Northeast Times

Fairy tales at the Fish

The Walk­ing Fish is bring­ing act­ors — in­clud­ing very young ones — from NoLibs, Fishtown and Port Rich­mond to­geth­er to per­form just in time for the hol­i­days.      

Matt Shell (left) and Sarah Braun (right) re­hearse a scene on stage at the Walk­ing Fish Theatre. CAR­O­LAN DI­FIORE / STAR PHOTO

When Michelle Pauls first opened The Walk­ing Fish Theatre on Frank­ford Av­en­ue in East Kens­ing­ton sev­en years ago, it was one of the only places of its kind in the area. 

Today, it has be­come one of many theat­ers in the area, serving as a shar­ing place for a vari­ety of unique per­form­ances, from ori­gin­al plays and bur­lesque shows, to com­edy stan­dup nights and yoga.  

“This is where the ma­gic hap­pens,” Pauls said from the stands of the theat­er that seats an audi­ence of around 50 people. People flock from as far as South Jer­sey to at­tend per­form­ances at The Walk­ing Fish, she said.

Just in time for the hol­i­day sea­son, the theat­er’s most re­cent pro­duc­tion, Amer­ic­an Fairy Tales, fea­tures the stor­ies of The Wiz­ard of Oz au­thor L. Frank Baum. Stan Hel­eva, who ad­ap­ted the play, said he hopes it will draw large crowds. 

“This is a show where you can come and leave your troubles at the door,” said Hel­eva, who in­vites the audi­ence to come and en­joy the “slap-dash, mad-dash fun.”

Amer­ic­an Fairy Tales will fea­ture three fam­ily-friendly fantasy stor­ies, and will be an in­ter­act­ive show. 

The Walk­ing Fish Theatre prides it­self in its ac­cess­ib­il­ity to young people in par­tic­u­lar, Pauls said. Port Rich­mond nat­ive Mi­chael Train­or, 16, has been at the Walk­ing Fish long enough to call the place home. “I like the homey qual­ity,” Train­or said, “I feel like I could live here, like I can sleep back­stage.”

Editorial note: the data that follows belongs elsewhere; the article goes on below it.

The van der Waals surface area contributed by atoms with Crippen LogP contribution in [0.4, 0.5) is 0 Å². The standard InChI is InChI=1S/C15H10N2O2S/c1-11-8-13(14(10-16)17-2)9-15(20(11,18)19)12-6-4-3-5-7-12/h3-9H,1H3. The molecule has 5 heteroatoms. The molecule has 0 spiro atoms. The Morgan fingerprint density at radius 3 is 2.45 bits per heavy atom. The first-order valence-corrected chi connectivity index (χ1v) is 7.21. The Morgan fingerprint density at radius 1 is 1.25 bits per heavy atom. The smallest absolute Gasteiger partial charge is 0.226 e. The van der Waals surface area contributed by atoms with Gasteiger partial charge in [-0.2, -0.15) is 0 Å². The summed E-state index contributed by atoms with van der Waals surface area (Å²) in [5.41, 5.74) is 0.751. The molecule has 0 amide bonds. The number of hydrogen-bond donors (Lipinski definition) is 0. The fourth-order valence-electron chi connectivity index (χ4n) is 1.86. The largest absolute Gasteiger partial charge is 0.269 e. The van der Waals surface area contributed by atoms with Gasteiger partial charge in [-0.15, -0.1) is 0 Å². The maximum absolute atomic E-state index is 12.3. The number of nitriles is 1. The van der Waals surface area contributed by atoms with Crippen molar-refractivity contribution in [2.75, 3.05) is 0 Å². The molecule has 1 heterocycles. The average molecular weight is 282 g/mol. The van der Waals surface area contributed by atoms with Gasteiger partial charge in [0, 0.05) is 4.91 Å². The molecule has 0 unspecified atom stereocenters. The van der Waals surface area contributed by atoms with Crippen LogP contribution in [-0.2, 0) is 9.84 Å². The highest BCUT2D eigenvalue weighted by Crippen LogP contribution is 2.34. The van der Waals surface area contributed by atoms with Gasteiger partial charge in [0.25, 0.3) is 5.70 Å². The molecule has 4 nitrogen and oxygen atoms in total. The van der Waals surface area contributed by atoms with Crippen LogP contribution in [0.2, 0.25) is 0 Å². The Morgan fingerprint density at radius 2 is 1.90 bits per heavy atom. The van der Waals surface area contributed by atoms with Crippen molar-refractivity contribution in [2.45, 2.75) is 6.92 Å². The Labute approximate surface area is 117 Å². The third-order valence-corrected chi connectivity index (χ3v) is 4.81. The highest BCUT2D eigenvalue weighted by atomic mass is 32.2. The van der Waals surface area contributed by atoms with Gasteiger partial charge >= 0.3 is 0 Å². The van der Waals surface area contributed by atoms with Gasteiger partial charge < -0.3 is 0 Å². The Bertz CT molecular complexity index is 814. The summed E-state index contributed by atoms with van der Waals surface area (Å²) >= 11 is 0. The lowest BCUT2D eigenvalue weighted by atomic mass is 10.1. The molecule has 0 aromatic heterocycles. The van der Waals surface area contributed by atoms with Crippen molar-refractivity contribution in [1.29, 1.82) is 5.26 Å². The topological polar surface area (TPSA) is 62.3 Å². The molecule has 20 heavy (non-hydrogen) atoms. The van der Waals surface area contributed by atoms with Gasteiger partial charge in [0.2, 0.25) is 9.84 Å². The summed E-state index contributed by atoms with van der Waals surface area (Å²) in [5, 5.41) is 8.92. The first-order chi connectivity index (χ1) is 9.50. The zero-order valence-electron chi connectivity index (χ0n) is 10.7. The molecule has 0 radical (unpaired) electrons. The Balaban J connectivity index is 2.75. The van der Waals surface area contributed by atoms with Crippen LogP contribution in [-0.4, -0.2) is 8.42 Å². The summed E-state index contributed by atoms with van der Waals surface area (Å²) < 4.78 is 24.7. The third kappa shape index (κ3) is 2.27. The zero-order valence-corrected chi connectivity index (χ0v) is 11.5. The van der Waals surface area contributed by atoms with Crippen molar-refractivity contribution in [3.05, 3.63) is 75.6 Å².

Since he was 8 years old, when he saw a fli­er for act­ing classes in his neigh­bor­hood, he went on to per­form in mul­tiple pro­duc­tions. “It rules,” Train­or said of his ex­per­i­ence at the Walk­ing Fish. 

Even young­er than Train­or, Helen Sher of North­ern Liber­ties also joined the Walk­ing Fish fam­ily at a young age.  Part of a fam­ily in which both par­ents are act­ors, Sher said she shares their pas­sion for be­ing on stage and hav­ing the abil­ity to evoke emo­tion in an audi­ence.

Des­pite the large age gap in the group of act­ors, who range in age from 12 to adult, it fails to faze the two young­er cast mem­bers, they said. “It’s really fun,” Sher said, “it doesn’t even feel like I’m young­er.”

Al­though he is new to the Fishtown area, Dav­id Fer­ri­er, a Mil­wau­kee nat­ive, is not new to per­form­ing. Usu­ally ac­cus­tomed to work­ing in haunted houses dur­ing the Hal­loween sea­son, Fer­ri­er had to ditch the zom­bie makeup for the fam­ily friendly Amer­ic­an Fairy Tales. 

“This is very dif­fer­ent from what I’m used to,” Fer­ri­er said, “but I al­ways try to chal­lenge my­self.”

Fer­ri­er said he is ex­cited for his de­but per­form­ance at the Walk­ing Fish, as well as for the op­por­tun­it­ies the theat­er gives to not only loc­al per­formers, but loc­al film­makers as well, who have the chance to screen their in­de­pend­ent films to a live audi­ence.

“It’s a for­um for people to get their stuff out there; I’ve had films screened there, and as well as oth­er loc­al film­makers in the area,” Fer­ri­er said. 

In ad­di­tion to provid­ing loc­al res­id­ents with a vari­ety of unique per­form­ances, the Walk­ing Fish has also been com­men­ded for its ser­vice to the com­munity. 

In 2010, the theat­er was awar­ded a Bar­ry­more Award for Ex­cel­lence in Theatre for the pro­gram “Of Myth­ic Pro­por­tions,” which fo­cuses on theatre edu­ca­tion at loc­al schools.

“It’s a great lux­ury to have a pro­fes­sion­al theat­er in your own neigh­bor­hood,” Hel­eva said. 

Be­sides the in­ev­it­able nervous­ness just be­fore the cur­tain opens, the Amer­ic­an Fairy Tales cast and crew said they are ex­cited to kick start their per­form­ances, which be­gin on Dec. 18 and will con­tin­ue through Dec. 31. 

“I hope people laugh un­til they have tears com­ing out of their eyes,” Fer­ri­er said.

The act­ors also want those who at­tend to con­nect with the char­ac­ters in the play on a per­son­al level. 

“People should really get to know the char­ac­ters,” Sher said.

“Act­ing is a vo­ca­tion that chooses you,” Pauls said, “It’s something you are called to do.” ull;•

For tick­ets, vis­it walk­ing­fishtheatre.com.

Car­o­lan Di­Fiore can be reached at cdi­fiore@bsmphilly.com.  

You can reach at cdifiore@bsmphilly.com.

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